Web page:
Filtering good and bad advice

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I’m guessing most readers of this blog fall into two camps with respect to cichlid keeping – those who know very little about it and those who have lots of experience. This post is directed at members of the former camp.

As you work to build up your knowledge base on the hobby, you’ll probably seek out information from multiple sources. One of those may well be Facebook. I can not stress enough the importance of learning from authoritative sources. Facebook cichlid groups can be a great place to get quick answers to many questions and solutions to many problems. However, Facebook is also loaded with ill informed individuals and trolls, who provide bad information.

Today’s example of bad advice comes directly from a comment to a post about sand getting into the impeller of HOBs. The poster is a novice aquarist who asked for some advice on preventing his fish from kicking up sand into the intakes of his HOB. Thankfully, he received some solid advice. But he also received some head-scratching input. One commenter suggested changing the filtration to sponge filters, which is certainly valid. However, in response to that comment, there was this little nugget from either a troll or someone who should do more reading about the hobby and less advising:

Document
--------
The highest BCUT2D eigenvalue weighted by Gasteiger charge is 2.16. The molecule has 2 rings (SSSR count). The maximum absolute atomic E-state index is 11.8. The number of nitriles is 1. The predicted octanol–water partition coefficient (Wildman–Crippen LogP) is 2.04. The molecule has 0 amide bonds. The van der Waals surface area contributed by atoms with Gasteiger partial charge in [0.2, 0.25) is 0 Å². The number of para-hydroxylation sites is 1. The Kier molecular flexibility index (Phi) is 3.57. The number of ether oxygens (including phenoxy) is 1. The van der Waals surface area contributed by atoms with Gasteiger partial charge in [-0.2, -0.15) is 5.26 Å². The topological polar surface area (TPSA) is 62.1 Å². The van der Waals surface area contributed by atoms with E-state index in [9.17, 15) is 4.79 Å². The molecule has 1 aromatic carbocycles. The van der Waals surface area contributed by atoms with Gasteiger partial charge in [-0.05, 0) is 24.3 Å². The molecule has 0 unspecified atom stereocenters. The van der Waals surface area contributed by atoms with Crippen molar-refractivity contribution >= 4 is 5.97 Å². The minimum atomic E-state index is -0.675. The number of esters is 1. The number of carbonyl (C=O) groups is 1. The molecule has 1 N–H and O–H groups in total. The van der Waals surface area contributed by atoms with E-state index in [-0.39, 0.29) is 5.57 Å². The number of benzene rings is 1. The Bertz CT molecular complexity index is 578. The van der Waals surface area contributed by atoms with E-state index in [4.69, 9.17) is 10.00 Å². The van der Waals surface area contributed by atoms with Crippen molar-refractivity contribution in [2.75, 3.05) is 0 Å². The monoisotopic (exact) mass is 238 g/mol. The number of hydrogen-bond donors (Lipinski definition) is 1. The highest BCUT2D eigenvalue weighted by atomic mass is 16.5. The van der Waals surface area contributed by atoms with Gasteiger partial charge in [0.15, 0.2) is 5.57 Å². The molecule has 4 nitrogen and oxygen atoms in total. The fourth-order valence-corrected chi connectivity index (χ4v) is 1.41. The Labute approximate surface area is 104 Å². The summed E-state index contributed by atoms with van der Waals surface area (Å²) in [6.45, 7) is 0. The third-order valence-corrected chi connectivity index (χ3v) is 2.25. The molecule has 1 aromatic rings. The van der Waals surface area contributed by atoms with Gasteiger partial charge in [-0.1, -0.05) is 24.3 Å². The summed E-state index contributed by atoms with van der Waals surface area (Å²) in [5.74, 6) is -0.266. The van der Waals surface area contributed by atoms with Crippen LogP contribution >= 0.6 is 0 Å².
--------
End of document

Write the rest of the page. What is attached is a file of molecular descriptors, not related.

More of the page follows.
Sponge filters should only be used a [sic] supplementary. You still want to have some sort of power filter.

Sigh. Often times the filtration of choice comes down to four factors: tank size, knowledge, preference, and budget. Nonetheless, suggesting that sponge filters should not be used as primary filtration is simply incorrect. As was adeptly pointed out by someone who saw that comment, entire fish rooms are often filtered by nothing more than air driven sponge filters.

So what is my point with this post? Unless you know the source of the information and you trust that source, crosscheck what you read to ensure accuracy. Don’t automatically rely on advice you get from social media.

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